The Florence National Cemetery is located at 803 East National Cemetery Road, a quarter of a mile from the site of the former Florence Stockade. It became a National Cemetery in 1865, and remains from nearby Civil War battlefield cemeteries were transferred and reinterred there.
The first woman to be interred in a National Cemetery was Florena Budwin, a Pennsylvania woman who dressed as a man to follow her husband to battle in the Civil War. Her grave marker stands amidst the mass of unmarked graves at the Florence National Cemetery. The cemetery was listed in the National Register of Historic Places in 1998.
The Stockade was built was built in September 1864 to hold Union soldiers and was in operation during the final fall and winter of the Civil War. During its time of operation, anywhere from 15,000 to 18,000 captives were held there. After General Sherman captured Atlanta on September 1, 1864, Andersonville prison in south Georgia was thought to be in the path of Sherman, and the Confederate prison authorities determined to relocate the approximately 30,000 Union prisoners being held at Andersonville.
Because Florence was located at the intersection of three railroads it was chosen as a site for a newly constructed prison. Most of the prisoners who initially came to Florence were first transported to Charleston before making their way 90 miles inland to Florence. The Florence Stockade was still under construction when the first several thousand prisoners arrived.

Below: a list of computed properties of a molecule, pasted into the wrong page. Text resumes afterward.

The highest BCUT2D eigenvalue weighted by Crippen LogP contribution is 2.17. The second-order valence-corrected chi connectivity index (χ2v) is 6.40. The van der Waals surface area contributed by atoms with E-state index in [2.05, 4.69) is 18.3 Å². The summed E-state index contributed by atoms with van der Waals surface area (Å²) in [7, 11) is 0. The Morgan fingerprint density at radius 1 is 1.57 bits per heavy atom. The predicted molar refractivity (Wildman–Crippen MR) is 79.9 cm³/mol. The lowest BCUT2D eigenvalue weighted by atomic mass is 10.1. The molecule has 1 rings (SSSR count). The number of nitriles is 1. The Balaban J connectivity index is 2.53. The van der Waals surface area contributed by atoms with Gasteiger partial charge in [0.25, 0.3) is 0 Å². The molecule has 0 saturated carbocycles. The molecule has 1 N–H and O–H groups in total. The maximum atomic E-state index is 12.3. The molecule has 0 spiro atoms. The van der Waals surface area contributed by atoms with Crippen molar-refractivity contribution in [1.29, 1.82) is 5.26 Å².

The Florence Stockade covered 23.5 acres with a trench dug out around the outside to prevent prisoners from tunneling out. After about a month of operation, there were about 12,000 prisoners and a death rate of 20 to 30 per day. Supplies were scarce for both the prisoners and the guards. Of the total number of prisoners that passed through the Florence Stockade, 2,802 Union soldiers died there, and most were buried in unmarked trenches in what would become the Florence National Cemetery.
The site is open to the public and is a component of the City of Florence Trail System. The City of Florence and the Friends of the Florence Stockade have developed a walking tour of the site. There is also an informational gazebo on-site containing a permanent display detailing the history of the site. The Stockade was listed on the National Register of Historic Places in 1980.